Tuesday, February 28, 2012

Putting the "Pharm" in the Farm Show

This past weekend was the Western Farm Show in Kansas City, Missouri. If you are unfamiliar with what a farm show is, I will describe it for you. A farm show is held in a large exhibition hall and it is a conglomeration of everything Ag. Several Ag companies come here to promote their products and services. There are equipment dealers, tractors on display, livestock chutes, fence companies, clothing retailers, seed companies, chemical companies, Ag magazines, GPS technology and tutorials, mowers, etc. In essence, if it is related to agriculture then it is on display at the farm show.

I have been going to farm shows since I could walk. It was a family event when I was a kid and one that was usually a lot of fun. We got to climb up in the big tractors and pretend like we were driving them, and we had fun at the displays that were catered to children. I have had the pleasure of going to a few farm shows with Adam over the years as well. Attending this event as an adult is not as much fun as it was when I was a kid. To provide a proper comparison for you, the farm show is equivalent to a woman taking her husband shopping at the mall. Usually after 30 minutes the husband has found a bench to sit on as they wait for their wives to return from snagging all of the good deals in store. The farm show is a farmer's mall, only the stuff for sale has a much higher sticker price than any article of clothing I could ever buy. A farm wife can usually go through everything in the building in about 30 minutes, but it takes the husbands at least a few hours to make it through all of the aisles of displays. They stop and chat with everyone and see what freebies the companies are handing out. They acquire a few more hats for their collection and bring home a bag full of goodies from this event.

My attendance at the farm show this year did not involve following my husband through the rows of farm machinery and sales booths. I attended the farm show as a pharmacy student and my fellow classmates and I were putting the "pharm" in the farm show by promoting Generation Rx and the Prescription Take Back program. Our booth was on display in the Health and Safety Round-Up exhibit of the farm show. In this section of the arena people could get hearing tests done, learn about farm safety, disaster preparedness, etc.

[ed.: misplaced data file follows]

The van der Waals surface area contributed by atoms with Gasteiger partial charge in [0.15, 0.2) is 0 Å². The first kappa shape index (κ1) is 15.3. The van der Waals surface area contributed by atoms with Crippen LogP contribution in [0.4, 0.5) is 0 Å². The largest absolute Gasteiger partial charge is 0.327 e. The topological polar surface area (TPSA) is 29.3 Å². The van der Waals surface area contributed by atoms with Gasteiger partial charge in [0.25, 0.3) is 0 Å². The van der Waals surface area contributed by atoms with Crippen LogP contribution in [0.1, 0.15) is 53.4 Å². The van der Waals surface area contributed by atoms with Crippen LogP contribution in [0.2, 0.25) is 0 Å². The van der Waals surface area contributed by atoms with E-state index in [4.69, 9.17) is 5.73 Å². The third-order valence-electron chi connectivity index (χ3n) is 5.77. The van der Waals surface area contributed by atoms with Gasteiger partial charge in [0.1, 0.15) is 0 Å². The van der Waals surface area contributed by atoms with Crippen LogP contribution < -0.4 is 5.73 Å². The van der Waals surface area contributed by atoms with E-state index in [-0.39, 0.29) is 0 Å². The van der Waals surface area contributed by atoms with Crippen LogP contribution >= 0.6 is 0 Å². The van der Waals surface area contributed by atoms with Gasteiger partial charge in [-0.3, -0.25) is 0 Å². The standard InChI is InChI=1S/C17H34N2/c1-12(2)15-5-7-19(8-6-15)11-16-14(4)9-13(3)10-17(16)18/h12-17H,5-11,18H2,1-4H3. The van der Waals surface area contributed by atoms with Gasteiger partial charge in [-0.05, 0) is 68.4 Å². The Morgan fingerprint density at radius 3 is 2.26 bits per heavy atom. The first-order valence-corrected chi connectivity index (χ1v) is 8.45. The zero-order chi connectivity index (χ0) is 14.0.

Generation Rx is the term used to describe today's youth who are using prescription drug medications to get high. According to the Substance Abuse and Mental Health Services Administration, every day approximately 2,500 young people between 12 and 17 years of age abuse prescription painkillers for the first time. America's biggest drug problem is not on the street...it's in our medicine cabinets. In fact, prescription medications abuse is the second leading cause of accidental death in the United States. More Americans abuse prescription medications than cocaine, heroin, hallucinogens and inhalants combined, and an astounding one in five teens abuses a prescription drug at least once in their lifetime. (Taken from www.pharmacists.com) Our goal at the farm show today was to educate youth, their parents, and the elderly about the dangers of prescription medication abuse and what they can do to prevent it.

The students and faculty from UMKC were able to visit with a number of kids and adults about this issue and also how easy it is to confuse things that are safe to eat with things that can cause harm and be poisonous. We had a game set up at our booth comparing items that are safe to ingest with items that are not. The display showed how difficult it is to distinguish between the two when they are in unmarked containers. A few examples of the items being compared were sweet tarts and Tums antacids, Excedrine pills and Hot Tamales, maple syrup and motor oil, and caffeine pills and Spree candies.

Ethan, Rachel, Alaina and I in front of our booth.

A participant who was trying to distinguish
between what was a poison and what could be
safely eaten.

Rachel visiting with a couple about how easy it is to
confuse something that is safe to ingest with something
that is not and why it is important to keep medications
out of children's reach and in their properly marked

The Generation Rx display that Rachel and Alaina worked
very hard on. They did a great job, and the board provided
a lot of quick facts for people to see when they stopped by
our booth.

Adam even took a turn at the game.

Rachel, Dr. Cochran and I.


  1. Very cool. I think is great that you group was reaching out to rural communities.

  2. Thanks Crystal! It was great to visit with all the patrons and combine my two passions! Rural communities do often lack access to health care. We are working on trying to reduce that gap and provide access to people in rural communities. One way to do this is to have a presence at an event like this because people are driving into the city from rural areas to come to the farm show.

    The goal for next year is to have a large enough booth space where we can do diabetes, and blood pressure screenings as well as heartburn awareness education. This will reach out to a several people who don't often go to the doctor unless they are really sick. This will also provide the opportunity will to visit with people about their medications if they have a chronic condition.


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